Japan's media has been quick to interpret a number of comments by Mr Clinton as US backing for the opposition parties that are challenging the 38-year rule of Mr Miyazawa's party, the Liberal Democrats. This has infuriated Mr Miyazawa, who had hoped to use the G7 summit to boost his political popularity, now languishing at 6.7 per cent. 'The series of remarks (by Mr Clinton) are obviously domestic interference,' said Mr Miyazawa's aide.
Officially Mr Clinton has denied that he is taking any position on the election, in which a new group of reformist parties are almost certain to deprive the LDP of its majority in the Diet (parliament). But with the country in the midst of an election campaign, Mr Clinton's repeated references to 'change' as something desirable for Japan have left few doubts about where he stands.
'The changes now going on in Japan, over the long run, are going to be good for the Japanese people,' said Mr Clinton before flying to Tokyo. Once he arrived, the President had another indirect crack at the LDP when he praised democracy, because it enabled countries to maintain good relations 'despite changes in government'. And in the middle of the summit, he went out of his way to meet Tsutomu Hata and Morihiro Hoso kawa, the heads of the two most important opposition parties.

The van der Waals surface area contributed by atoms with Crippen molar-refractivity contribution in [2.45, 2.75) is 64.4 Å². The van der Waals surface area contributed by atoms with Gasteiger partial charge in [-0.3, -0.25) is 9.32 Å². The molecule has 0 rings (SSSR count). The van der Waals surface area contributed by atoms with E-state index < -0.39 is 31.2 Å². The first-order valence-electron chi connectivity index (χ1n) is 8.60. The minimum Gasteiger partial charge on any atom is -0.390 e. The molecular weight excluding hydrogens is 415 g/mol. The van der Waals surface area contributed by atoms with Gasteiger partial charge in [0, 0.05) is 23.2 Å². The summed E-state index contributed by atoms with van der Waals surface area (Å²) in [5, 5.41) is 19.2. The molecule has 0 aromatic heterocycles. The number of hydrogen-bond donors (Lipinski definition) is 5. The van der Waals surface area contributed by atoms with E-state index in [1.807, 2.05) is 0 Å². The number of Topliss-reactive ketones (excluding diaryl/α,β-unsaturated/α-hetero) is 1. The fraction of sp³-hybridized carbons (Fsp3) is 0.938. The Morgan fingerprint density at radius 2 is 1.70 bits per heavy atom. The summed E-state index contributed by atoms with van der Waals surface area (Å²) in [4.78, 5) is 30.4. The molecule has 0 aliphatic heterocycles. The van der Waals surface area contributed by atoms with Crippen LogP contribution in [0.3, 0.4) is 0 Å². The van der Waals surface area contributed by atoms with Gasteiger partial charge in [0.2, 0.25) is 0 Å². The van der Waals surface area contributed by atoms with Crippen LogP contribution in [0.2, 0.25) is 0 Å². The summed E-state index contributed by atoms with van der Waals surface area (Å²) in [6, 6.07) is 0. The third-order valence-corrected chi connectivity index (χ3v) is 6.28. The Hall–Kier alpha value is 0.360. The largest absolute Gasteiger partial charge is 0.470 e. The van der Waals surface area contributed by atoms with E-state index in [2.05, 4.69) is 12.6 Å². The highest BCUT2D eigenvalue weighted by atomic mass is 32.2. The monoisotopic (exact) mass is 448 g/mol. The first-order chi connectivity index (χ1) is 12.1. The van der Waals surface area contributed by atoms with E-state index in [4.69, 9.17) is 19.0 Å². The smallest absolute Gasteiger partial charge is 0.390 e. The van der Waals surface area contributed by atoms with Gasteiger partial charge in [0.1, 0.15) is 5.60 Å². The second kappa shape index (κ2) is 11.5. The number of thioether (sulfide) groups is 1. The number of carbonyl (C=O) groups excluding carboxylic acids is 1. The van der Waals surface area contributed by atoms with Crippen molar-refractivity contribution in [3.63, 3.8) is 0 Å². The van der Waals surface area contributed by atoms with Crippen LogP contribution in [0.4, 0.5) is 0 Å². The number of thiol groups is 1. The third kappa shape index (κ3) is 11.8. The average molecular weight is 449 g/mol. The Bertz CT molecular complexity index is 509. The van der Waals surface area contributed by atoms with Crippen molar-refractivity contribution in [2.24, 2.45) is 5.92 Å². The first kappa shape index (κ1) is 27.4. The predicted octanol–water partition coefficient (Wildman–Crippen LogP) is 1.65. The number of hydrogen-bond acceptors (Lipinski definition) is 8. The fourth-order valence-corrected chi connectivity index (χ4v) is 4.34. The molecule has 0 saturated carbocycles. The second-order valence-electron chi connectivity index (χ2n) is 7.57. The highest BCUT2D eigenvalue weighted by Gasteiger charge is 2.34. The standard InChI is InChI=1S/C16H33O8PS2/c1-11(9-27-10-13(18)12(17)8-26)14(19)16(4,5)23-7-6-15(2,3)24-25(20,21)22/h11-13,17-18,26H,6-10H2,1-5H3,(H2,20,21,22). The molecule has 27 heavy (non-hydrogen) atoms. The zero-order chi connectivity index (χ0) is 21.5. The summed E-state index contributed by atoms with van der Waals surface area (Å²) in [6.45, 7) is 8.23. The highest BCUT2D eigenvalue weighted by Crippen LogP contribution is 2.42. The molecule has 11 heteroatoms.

Mr Clinton's administration has begun to take a much tougher approach towards Japan than the previous Republican presidents. The US has a dollars 50bn ( pounds 34bn) trade deficit with Japan, and the President is pushing for a trade agreement which will have concrete measures for reducing the imbalance.
The US expects the new reformist parties will be more sympathetic to calls to open up Japan's domestic markets. At a speech at Waseda University, President Clinton pointed out that a Japanese family spends more than twice as much of its income on food than an American family, echoing the championing of consumers' interests of the new political parties.
'There is no doubt that the US supports the reformers in Japanese politics,' said Kuniko Inoguchi, a professor of political science at Tokyo's Sophia University. 'And that still counts for a lot in this country.'
It is one of the curious features of Japan that the President of the US - and by extension the US ambassador to Tokyo - occupies a position that in most countries belongs to the leader of the political opposition. Everything that these men say that might have the vaguest relevance to Japan is reported and analysed in exhaustive detail by the Japanese media.